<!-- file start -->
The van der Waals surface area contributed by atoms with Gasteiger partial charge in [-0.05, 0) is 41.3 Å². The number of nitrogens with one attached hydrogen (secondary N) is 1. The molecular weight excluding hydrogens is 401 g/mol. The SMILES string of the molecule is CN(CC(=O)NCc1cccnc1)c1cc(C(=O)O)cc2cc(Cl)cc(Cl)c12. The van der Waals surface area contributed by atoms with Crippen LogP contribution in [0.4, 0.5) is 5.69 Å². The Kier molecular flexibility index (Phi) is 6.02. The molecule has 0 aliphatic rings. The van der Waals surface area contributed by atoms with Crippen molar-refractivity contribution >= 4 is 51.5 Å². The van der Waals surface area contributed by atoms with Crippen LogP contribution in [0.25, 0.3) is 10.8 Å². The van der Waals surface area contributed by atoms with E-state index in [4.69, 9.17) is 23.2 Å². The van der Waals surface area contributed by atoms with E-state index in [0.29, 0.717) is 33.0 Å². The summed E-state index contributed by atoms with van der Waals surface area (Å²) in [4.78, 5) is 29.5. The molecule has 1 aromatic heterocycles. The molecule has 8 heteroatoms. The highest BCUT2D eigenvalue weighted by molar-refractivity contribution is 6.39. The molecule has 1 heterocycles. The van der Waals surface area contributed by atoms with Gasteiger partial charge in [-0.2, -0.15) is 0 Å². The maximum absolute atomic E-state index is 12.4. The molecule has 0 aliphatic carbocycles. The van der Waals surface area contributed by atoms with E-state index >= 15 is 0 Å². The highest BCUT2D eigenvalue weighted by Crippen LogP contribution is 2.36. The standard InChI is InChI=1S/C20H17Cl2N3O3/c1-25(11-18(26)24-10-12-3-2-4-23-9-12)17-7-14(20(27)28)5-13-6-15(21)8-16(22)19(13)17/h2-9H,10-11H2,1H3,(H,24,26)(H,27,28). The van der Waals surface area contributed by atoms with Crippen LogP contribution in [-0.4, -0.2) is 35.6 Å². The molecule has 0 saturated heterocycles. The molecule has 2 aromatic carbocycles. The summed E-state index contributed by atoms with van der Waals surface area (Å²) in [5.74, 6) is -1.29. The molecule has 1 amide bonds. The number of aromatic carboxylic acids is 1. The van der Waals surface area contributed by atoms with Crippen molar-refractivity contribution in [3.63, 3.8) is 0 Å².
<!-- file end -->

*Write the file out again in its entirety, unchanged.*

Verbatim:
The van der Waals surface area contributed by atoms with Gasteiger partial charge in [-0.05, 0) is 41.3 Å². The number of nitrogens with one attached hydrogen (secondary N) is 1. The molecular weight excluding hydrogens is 401 g/mol. The SMILES string of the molecule is CN(CC(=O)NCc1cccnc1)c1cc(C(=O)O)cc2cc(Cl)cc(Cl)c12. The van der Waals surface area contributed by atoms with Crippen LogP contribution in [0.4, 0.5) is 5.69 Å². The Kier molecular flexibility index (Phi) is 6.02. The molecule has 0 aliphatic rings. The van der Waals surface area contributed by atoms with Crippen molar-refractivity contribution >= 4 is 51.5 Å². The van der Waals surface area contributed by atoms with Crippen LogP contribution in [0.25, 0.3) is 10.8 Å². The van der Waals surface area contributed by atoms with E-state index in [4.69, 9.17) is 23.2 Å². The van der Waals surface area contributed by atoms with E-state index in [0.29, 0.717) is 33.0 Å². The summed E-state index contributed by atoms with van der Waals surface area (Å²) in [4.78, 5) is 29.5. The molecule has 1 aromatic heterocycles. The molecule has 8 heteroatoms. The highest BCUT2D eigenvalue weighted by molar-refractivity contribution is 6.39. The molecule has 1 heterocycles. The van der Waals surface area contributed by atoms with Gasteiger partial charge in [-0.2, -0.15) is 0 Å². The maximum absolute atomic E-state index is 12.4. The molecule has 0 aliphatic carbocycles. The van der Waals surface area contributed by atoms with E-state index >= 15 is 0 Å². The highest BCUT2D eigenvalue weighted by Crippen LogP contribution is 2.36. The standard InChI is InChI=1S/C20H17Cl2N3O3/c1-25(11-18(26)24-10-12-3-2-4-23-9-12)17-7-14(20(27)28)5-13-6-15(21)8-16(22)19(13)17/h2-9H,10-11H2,1H3,(H,24,26)(H,27,28). The van der Waals surface area contributed by atoms with Crippen LogP contribution in [-0.4, -0.2) is 35.6 Å². The molecule has 0 saturated heterocycles. The molecule has 2 aromatic carbocycles. The summed E-state index contributed by atoms with van der Waals surface area (Å²) in [5.74, 6) is -1.29. The molecule has 1 amide bonds. The number of aromatic carboxylic acids is 1. The van der Waals surface area contributed by atoms with Crippen molar-refractivity contribution in [3.63, 3.8) is 0 Å².